Review: Blackberry Tour Not Ready for Prime Time
|Written by Gene Quinn
President & Founder of IPWatchdog, Inc.
Patent Attorney, Reg. No. 44,294
Zies, Widerman & Malek
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Posted: October 18, 2009 @ 2:39 pm
Whenever I travel I always take my laptop, and thanks to a Verizon USB wireless modem I can stay connected pretty much anywhere, although twice a year when I am in Chicago getting any signal is a challenge. While I am not such a dinosaur that I don’t have a cell phone, I had resisted the Blackberry temptation, at least right up until my cell phone found itself being left in the pocket of a pair of jeans that was then washed. Not surprisingly, that was the end of the useful life for my Motorola Krzr, which had been extremely dependable. So I decided it was time to at least consider a Blackberry, and when I went to Verizon I quickly gravitated to the Blackberry Tour, which is a handsome phone that allegedly offers a lot of functionality. The key being the word “allegedly.” I have since learned from several others that the problems I was experiencing with the Blackberry Tour are not unique, and indeed have been experienced by many. I realize this post is off topic, but attorneys and other professionals who largely make up the IPWatchdog Blog audience have to make up the overwhelming percentage of Blackberry customers, so I thought I would share my experiences, which were not at all good.
The first Blackberry Tour I obtained looked great, but just did not work very well at all. To be perfectly honest, I can’t even offer an opinion regarding the features of this first model because it was completely unusable. The trackball simply would not work, and it started having troubles just days after I acquired it and progressively got worse for the three weeks or so that I have the phone. The trackball would take many revolutions to even move one space, and eventually it got to the point where no number of revolutions would allow the cursor to move up and down.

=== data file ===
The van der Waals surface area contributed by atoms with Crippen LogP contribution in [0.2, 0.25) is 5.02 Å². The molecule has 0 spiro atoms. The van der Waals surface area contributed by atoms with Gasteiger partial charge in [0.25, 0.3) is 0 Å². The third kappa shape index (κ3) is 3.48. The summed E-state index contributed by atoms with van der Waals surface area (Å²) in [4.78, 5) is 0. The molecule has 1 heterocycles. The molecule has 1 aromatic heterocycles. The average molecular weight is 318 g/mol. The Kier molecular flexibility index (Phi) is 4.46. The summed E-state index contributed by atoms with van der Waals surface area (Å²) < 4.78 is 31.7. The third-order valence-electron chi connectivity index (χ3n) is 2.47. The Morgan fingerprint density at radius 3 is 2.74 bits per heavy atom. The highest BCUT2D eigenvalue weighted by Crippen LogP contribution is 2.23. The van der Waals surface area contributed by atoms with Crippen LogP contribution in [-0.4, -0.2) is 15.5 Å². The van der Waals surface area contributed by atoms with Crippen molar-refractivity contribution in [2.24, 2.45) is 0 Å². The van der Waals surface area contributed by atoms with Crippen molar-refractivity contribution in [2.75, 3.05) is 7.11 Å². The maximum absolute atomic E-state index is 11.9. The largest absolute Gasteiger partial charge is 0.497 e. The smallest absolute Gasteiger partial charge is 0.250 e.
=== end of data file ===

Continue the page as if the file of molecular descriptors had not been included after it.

It does not seem that I am the only one who have had difficulties with an inferior trackball. If you search Google using the phrase “blackberry tour trackball” you will find numerous articles and consumer complaints regarding the trackball just not working. For example, the blackberry forum has many consumers complaining exactly about this very issue dating back to July 2009. According to TownHall Investment Research as many at 50% of the Blackberry Tour units have been returned due to trackball issues. Both Sprint and Verizon dispute this claim, and instead say that the percentage of returns is consistent with other new products launched, and that RIM is known for quality, but based on my own experience, the experience of other customers I spoke with who were also at the Verizon Wireless store returning the Blackberry Tour and the legions of complaints easily available online, it seems that TownHall Investment Research is closer to being correct than Sprint, Verizon or RIM, all of whom have a vested interest in the Blackberry Tour not being a lemon. Interestingly, Sprint and Verizon will not confirm the return percentage, how interesting!